The people of Hazlan belong to two major ethnic groups: the Rashemani, Dwarves who make up 90% of the population and are subservient to the human Mulan, who make up most of the remaining 10%. A smattering of other human ethnicities can be found, including Barovians, Forfarians, Thaani, Kartakans, and Nova Vaasans, but none in any significant numbers. The attitudes of the Mulan ruling class toward other peoples makes Hazlan an unattractive place for foreigners to put down roots.
The Rashemani are a tough and sturdy folk, who tend to be short in stature, with men usually standing a little over five feet in height and women slightly shorter. No doubt their stunted growth is due at least in part to the widespread disease and malnutrition that plagues these impoverished laborers. Their skin naturally ranges from a light olive complexion to a deeper bronze, but their long days in the sunlight often give them a ruddier appearance. Little variance exists in hair or eye color: hair ranges from dark brown to deep black, while eyes are almost uniformly dark brown. Indeed, a Rashemani child born with lightly colored eyes usually causes something of a scandal. The Rashemani have thick, straight hair, which they spend little time bothering to groom. Men let their hair and beards grow wild and long, chopping them back somewhat roughly when they become a nuisance. The women treat their hair more delicately, tying it back in intricate braids.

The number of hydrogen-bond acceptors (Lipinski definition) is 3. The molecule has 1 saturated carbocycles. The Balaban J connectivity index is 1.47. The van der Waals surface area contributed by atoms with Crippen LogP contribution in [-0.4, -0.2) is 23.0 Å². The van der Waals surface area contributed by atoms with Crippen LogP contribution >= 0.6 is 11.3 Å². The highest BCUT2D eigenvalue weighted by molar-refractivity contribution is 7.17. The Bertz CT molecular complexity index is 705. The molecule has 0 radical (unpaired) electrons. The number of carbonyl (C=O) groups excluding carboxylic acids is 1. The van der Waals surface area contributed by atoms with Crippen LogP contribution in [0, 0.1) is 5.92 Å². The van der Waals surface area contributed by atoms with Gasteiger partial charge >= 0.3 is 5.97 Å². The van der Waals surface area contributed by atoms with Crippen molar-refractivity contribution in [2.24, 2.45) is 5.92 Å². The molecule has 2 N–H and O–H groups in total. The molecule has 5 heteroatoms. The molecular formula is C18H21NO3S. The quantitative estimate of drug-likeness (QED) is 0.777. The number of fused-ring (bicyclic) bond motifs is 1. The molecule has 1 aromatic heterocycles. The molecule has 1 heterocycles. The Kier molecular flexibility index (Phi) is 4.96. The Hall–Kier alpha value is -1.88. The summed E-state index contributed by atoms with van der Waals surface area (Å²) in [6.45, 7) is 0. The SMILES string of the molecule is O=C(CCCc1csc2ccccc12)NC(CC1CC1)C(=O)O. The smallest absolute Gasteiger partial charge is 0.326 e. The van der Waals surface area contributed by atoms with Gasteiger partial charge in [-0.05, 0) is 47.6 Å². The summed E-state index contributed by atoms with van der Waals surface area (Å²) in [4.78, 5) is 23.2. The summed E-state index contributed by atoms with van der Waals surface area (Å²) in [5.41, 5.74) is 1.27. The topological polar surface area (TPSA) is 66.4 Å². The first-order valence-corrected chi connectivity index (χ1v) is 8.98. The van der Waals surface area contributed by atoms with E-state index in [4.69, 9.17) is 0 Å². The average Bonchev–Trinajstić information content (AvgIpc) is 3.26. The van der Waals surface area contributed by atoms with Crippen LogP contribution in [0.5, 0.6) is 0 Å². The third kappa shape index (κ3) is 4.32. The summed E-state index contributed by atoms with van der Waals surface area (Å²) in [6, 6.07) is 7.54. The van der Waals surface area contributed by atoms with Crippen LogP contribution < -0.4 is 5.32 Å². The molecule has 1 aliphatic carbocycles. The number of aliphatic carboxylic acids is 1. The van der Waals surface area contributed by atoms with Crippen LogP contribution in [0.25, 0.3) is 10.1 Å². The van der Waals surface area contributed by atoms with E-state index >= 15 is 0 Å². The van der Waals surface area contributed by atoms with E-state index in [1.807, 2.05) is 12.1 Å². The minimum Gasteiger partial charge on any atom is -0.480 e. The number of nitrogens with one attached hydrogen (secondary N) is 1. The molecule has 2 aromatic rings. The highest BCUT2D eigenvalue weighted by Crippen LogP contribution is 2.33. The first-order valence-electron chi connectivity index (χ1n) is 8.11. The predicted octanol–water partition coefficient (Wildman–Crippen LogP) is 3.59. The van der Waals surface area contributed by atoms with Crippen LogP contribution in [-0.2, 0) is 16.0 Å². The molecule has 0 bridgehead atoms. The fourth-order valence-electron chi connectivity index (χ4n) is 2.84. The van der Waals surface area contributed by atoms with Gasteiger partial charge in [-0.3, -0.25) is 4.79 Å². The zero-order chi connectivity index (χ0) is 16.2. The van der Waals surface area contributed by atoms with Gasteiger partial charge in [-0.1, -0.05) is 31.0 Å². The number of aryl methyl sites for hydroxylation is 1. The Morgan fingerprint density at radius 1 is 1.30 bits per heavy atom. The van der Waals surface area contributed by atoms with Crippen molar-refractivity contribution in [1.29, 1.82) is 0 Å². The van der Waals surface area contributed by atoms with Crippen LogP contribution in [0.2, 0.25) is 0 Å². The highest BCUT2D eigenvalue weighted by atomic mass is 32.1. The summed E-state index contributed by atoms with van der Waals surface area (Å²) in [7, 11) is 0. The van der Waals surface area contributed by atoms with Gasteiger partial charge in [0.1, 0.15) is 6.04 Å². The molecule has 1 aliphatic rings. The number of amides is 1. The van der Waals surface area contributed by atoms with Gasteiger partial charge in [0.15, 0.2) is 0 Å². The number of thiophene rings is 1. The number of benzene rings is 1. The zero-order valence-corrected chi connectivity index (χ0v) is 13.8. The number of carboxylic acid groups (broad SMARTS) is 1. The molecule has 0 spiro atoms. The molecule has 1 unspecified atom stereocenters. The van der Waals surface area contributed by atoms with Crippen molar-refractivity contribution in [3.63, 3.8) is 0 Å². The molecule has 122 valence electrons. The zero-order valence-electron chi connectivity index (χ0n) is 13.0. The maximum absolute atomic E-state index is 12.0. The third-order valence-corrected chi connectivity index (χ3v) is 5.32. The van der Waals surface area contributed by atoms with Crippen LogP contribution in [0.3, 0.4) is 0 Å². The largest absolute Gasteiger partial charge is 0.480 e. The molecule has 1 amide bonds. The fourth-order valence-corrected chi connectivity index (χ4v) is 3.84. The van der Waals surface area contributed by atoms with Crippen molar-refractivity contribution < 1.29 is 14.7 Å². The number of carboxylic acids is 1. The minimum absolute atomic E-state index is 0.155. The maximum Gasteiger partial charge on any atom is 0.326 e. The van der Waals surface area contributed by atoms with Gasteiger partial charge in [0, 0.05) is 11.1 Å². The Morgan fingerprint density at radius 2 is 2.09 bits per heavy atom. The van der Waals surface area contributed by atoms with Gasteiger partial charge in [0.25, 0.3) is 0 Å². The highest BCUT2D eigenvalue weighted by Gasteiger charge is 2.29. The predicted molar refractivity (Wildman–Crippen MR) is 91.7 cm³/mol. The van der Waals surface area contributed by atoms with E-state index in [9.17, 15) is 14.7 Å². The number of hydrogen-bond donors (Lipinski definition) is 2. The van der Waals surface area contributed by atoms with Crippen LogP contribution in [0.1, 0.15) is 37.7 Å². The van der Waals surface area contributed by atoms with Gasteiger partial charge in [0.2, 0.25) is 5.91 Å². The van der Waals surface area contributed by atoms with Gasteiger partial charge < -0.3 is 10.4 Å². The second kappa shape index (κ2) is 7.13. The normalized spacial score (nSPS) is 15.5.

The wealthy Mulan have an altogether less rugged appearance than the Rashemani. The Mulan are tall on average, with slim builds and fine bones, but their pampered lifestyle makes them much more prone to obesity than the Rashemani. Their features are fine and angular; they tend to have prominent cheekbones and noses that are somewhat longer and thinner than average. Their skin ranges from a very pale white to a dark sallow shade. Compared to the Rashemani, they have a somewhat unhealthy appearance, though in fact they are far less prone to illness, mainly due to their better diet. The Mulan have light hair, ranging from dirty blond to chestnut brown, but the Mulan find hair on the scalp to be offensively, unclean. Men and women alike ritually shave their heads daily. Facial hair is not considered vulgar, but it is uncommon. Those Mulan men who do grow beards or mustaches keep them meticulously neat and trim.
The appearance of the Mulan is made even more distinctive by their traditional practice of tattooing. All Mulan children receive their first tattoo at the age of twelve, as a rite of adulthood. The first tattoo is placed on the scalp, slightly above the forehead, and is a symbolic representation of the child’s name. The Mulan continue to add tattoos thereafter; by the age of sixteen, elaborate tattoos cover the typical Mulan’s scalp, neck, and shoulders. Traditionally, men are tattooed in geometric designs and depictions of legendary beasts such as dragons, while women receive designs of flowers, vines, and abstract whorls and swirls. Depictions of lightning, flames, water, and similar natural elements as well as traditional pictographic symbols may also be included in the adulthood tattoos of both sexes.